Unlike the positive outlook on life, although the empathy of our students did not reach high scores throughout the medical career, there was a tendency to increase from the second year to their internship; mainly in males, where this increase was statistically significant. These results are consistent with Esquerda et al. findings 5 in Spain and O'Connor et al. 7 in Ireland, who found that medical students' empathy increased with the years. Although the scores on empathy would be expected to be higher in these future health professionals, the fact that this characteristic tends to increase during the career is a sign that it is on the right path but that greater efforts are required to improve it because, as Brazeau et al. 4 observed, increased empathy allows for greater personal achievements and professionalism in the clinical field, as well as decreasing levels of emotional exhaustion and depersonalization.

Resilience is another characteristic of our students that also did not show high scores and no clear trend of increase or decrease was observed throughout the study. In the fifth semester, for example, there was an increase of resilience in both women and males, being significantly higher in the latter; however, after subsequent fluctuations in the score, women managed to increase their resilience again during their internship, while in males it decreased returning to the same level as they presented at the start of the study. Hence the relevance of working on resilience in our students is not only to prevent it from declining throughout the career; but also, to improve it considerably because, as Tempski et al. found in their research 14, students with better resilience tend to present lower levels of depression and anxiety, as well as a higher quality of academic and personal life and a more positive perception of their educational environment.

Other aspects of the personal development and growth of our students that did not score high during the five years of follow-up were self-criticism and heterocriticism, although they did generally maintain a growth trend throughout the career. However, when analyzing the behavior of these characteristics by sex, this trend was not observed, but a fluctuation in scores, where the only constant was that men had greater ability to manage self-criticism and heterocriticism than women, with a statistically significant difference during their internship. Although no research was found to provide on information about factors that may affect the development of these skills in medical students, our study allowed us to identify significant associations of the emotional self-knowledge of our young people with each and every other aspect of their personal growth analyzed here, so strategies can be designed that simultaneously favor the development of various skills that derive not only in better management of the self-criticism and heterocriticism of students but also in their integral training. If they are unable to assess their actions to the fair extent and reflect on the comments or contributions others may make on how they perform, this will limit their personal and professional growth.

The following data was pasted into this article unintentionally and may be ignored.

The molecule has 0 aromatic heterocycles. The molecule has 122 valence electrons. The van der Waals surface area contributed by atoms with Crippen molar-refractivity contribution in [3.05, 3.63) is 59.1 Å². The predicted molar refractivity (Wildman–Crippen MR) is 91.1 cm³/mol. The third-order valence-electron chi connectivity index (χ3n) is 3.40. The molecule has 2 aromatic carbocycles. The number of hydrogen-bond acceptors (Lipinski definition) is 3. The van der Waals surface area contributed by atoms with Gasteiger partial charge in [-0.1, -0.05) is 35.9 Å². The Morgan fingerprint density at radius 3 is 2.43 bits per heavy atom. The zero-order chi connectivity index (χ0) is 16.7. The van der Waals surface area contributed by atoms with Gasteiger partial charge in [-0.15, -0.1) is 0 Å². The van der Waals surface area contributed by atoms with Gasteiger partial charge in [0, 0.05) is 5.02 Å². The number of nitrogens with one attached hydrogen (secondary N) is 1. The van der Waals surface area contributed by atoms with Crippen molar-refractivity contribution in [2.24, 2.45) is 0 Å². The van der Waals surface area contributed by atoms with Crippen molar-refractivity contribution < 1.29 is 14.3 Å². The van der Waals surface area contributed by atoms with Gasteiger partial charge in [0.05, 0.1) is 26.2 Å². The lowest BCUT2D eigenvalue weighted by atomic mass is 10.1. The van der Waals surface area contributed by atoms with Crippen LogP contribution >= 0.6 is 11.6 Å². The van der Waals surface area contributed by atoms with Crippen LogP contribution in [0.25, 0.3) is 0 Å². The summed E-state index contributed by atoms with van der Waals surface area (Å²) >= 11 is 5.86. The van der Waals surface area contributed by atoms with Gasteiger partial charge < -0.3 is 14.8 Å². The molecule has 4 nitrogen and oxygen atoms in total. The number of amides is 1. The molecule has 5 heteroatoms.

On the other hand, students' creativity showed high levels, although not the highest on the scale, with a growth tendency except for women, who had a slight decrease during their internship compared to the second year. Like self-criticism and heterocriticism, creativity has been little researched in medical students; and, again, our study provides information on the association of our young people's creativity with each and every other aspect of their personal growth analyzed here, which will allow the design of strategies that jointly promote the development of various skills that lead not only to a greater creative capacity of students in particular, but also to their personal growth in general.

Although our students also had high averages of self-confidence throughout the research, with fluctuations in the process, they decreased during their internship. However, in the follow-up by sex, males scored higher during internship than in the second year. In addition, there was greater self-confidence in men than in women in each year, mainly in the fifth semester and internship. While our students' scores were generally kept within a considered high range, they did not reach the highest of the scale; so it is necessary to promote the development of their self-confidence to improve it, with special attention on women to reverse the tendency to decrease at the end of the career, in order to favor, among other things, their academic performance 3, their motivation to face the high academic demands, as well as their ability to make decisions and take control of their own learning process. Self-confidence has also been little researched in medical students and, as in the case of self-criticism, heterocriticism and creativity, this is a surprise given the significant associations found in our study between self-confidence and all other aspects of personal growth.

Students' self-esteem exhibited behavior similar to that of self-confidence, i.e. average high scores throughout the study, with a tendency to decrease during internship, except for men. This data again coincides with those found by Dolev et al. 6, where Israeli and Arab freshmen of medicine reported higher self-esteem than their sixth-year classmates. Despite cultural differences between the populations studied, the academic demands of the career seem to have diminished, in both cases, their self-esteem.

Regarding the knowledge that students had about their own emotions, high scores were observed throughout the research, with an increase during internship compared to the second year; except for women, who remained the same. Dolev et al. 6 also found that this feature was higher in their sixth-year students than in the first-year students. As in our study, while the scores were high and an increase was observed at the end of their career, these did not reach the highest level of the scale, so it is necessary to work on our young activities that favor the awareness that they have about their own feelings and emotions.